You can’t win the Tour de France on your own and the same is true of delivering great user experiences. I’ve written before about how UX design is a team sport because design is a collective and collaborative endeavour. Design simply can’t function in a vacuum and everyone should be able to contribute to the design process. Just as Chris Froome couldn’t have won this year’s Tour without the help of his Team Sky teammates, you can’t deliver a fantastic user experience without the help of engineers, product managers, researchers, designers, developers, testers, and all the other people that make up a typical project team.

4. Great pros continually hone their skills

Likewise you should continually work on your UX skills, especially your weak areas. Presentations skills, visual design skills, prototyping skills, research skills, all the things you need to be a great UX pro.

5. Great pros have a plan, but are prepared to change it

Having a plan, but being prepared to change it is also a key lesson for UX pros. When you come to a project you should have a clear UX plan of action, even if that plan hasn’t necessarily been formally documented. For example, how will you ensure that a user-centred design approach is being taken? What UX activities are you planning to undertake? How will user feedback be incorporated into a design? As a project progresses periodically take a step back and evaluate the plan. Does it still make sense? Should you change your plan based on changes to the project, or perhaps a change in the ways of working? Plans need to be fluid and changeable, but don’t use that as an excuse for not having a plan in the first place.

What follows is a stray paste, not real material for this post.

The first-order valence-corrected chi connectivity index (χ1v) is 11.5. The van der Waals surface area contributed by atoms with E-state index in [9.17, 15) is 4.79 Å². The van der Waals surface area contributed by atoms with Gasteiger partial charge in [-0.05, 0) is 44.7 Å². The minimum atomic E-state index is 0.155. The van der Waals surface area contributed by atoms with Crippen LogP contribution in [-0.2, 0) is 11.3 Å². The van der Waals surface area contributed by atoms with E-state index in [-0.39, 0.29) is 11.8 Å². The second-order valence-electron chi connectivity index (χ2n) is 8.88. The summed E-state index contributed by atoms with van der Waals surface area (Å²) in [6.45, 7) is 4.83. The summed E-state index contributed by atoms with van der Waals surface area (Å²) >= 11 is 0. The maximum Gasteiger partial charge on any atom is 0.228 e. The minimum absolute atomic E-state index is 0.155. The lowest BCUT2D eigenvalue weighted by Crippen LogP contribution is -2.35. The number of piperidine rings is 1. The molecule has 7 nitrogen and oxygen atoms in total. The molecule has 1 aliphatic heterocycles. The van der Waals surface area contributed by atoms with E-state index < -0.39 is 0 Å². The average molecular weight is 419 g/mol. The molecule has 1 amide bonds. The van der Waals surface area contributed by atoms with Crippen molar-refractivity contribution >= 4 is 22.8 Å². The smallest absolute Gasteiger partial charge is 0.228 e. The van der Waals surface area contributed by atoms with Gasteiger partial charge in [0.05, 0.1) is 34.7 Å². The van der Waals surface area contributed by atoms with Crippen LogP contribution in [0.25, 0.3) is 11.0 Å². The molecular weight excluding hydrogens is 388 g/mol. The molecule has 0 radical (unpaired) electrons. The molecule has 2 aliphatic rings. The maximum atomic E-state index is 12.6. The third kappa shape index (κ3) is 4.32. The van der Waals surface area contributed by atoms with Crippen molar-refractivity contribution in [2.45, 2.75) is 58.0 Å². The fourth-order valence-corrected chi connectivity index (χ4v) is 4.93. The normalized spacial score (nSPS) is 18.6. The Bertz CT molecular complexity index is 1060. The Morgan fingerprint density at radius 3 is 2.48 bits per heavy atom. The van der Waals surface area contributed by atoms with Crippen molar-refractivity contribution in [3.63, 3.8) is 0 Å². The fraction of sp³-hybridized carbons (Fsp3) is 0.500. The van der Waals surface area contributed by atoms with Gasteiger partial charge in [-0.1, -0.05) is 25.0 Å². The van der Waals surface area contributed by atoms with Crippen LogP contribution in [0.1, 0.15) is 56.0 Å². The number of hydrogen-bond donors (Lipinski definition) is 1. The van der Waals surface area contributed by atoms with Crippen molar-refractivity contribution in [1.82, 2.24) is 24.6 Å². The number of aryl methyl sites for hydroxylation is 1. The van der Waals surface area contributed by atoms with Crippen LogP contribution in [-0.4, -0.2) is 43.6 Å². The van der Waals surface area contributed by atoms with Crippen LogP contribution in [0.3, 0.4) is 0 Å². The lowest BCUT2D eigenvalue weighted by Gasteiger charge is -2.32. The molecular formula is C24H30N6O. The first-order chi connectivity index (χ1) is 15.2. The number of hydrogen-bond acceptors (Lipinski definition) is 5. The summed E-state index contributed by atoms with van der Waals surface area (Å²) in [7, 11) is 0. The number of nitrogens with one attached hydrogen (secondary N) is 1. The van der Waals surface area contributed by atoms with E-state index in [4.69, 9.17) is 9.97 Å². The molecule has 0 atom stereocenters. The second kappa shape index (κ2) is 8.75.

6. Great pros look for marginal gains

“The whole principle came from the idea that if you broke down everything you could think of that goes into riding a bike, and then improved it by 1%, you will get a significant increase when you put them all together.”

Dave Brailsford

Marginal gains make a huge amount of sense in a professional sport such as road cycling, where any advantage that can be gained over a rival can be the difference between winning and losing. The stakes are not perhaps quite as high when it comes to the sorts of projects that you probably work on, but the power of marginal gains is equally applicable. Consider all the small 1% improvements that you could make to the user’s experience, and start to identify possible marginal gains. You can find out more about identifying, applying and tracking marginal gains in my article titled, The aggregation of marginal gains and what you can learn from Team Sky.

7. Great pros employ the latest technology

You should also be looking to employ the latest technology to enhance your work. Sure, don’t use new technology for the sake of it, but continually be on the look out for new tools, and new technology that might assist you. For example, apps such as Mocking Pad and SketchPad that allow you to quickly create wireframes on a tablet; collaboration tools, such as Slack; online prototyping tools that are purpose built for real time collaboration, such as Figma; and the latest prototyping tools, such as Adobe XD. Try out new tools and technology and if they aren’t more effective, you can always go back to what has worked for you in the past.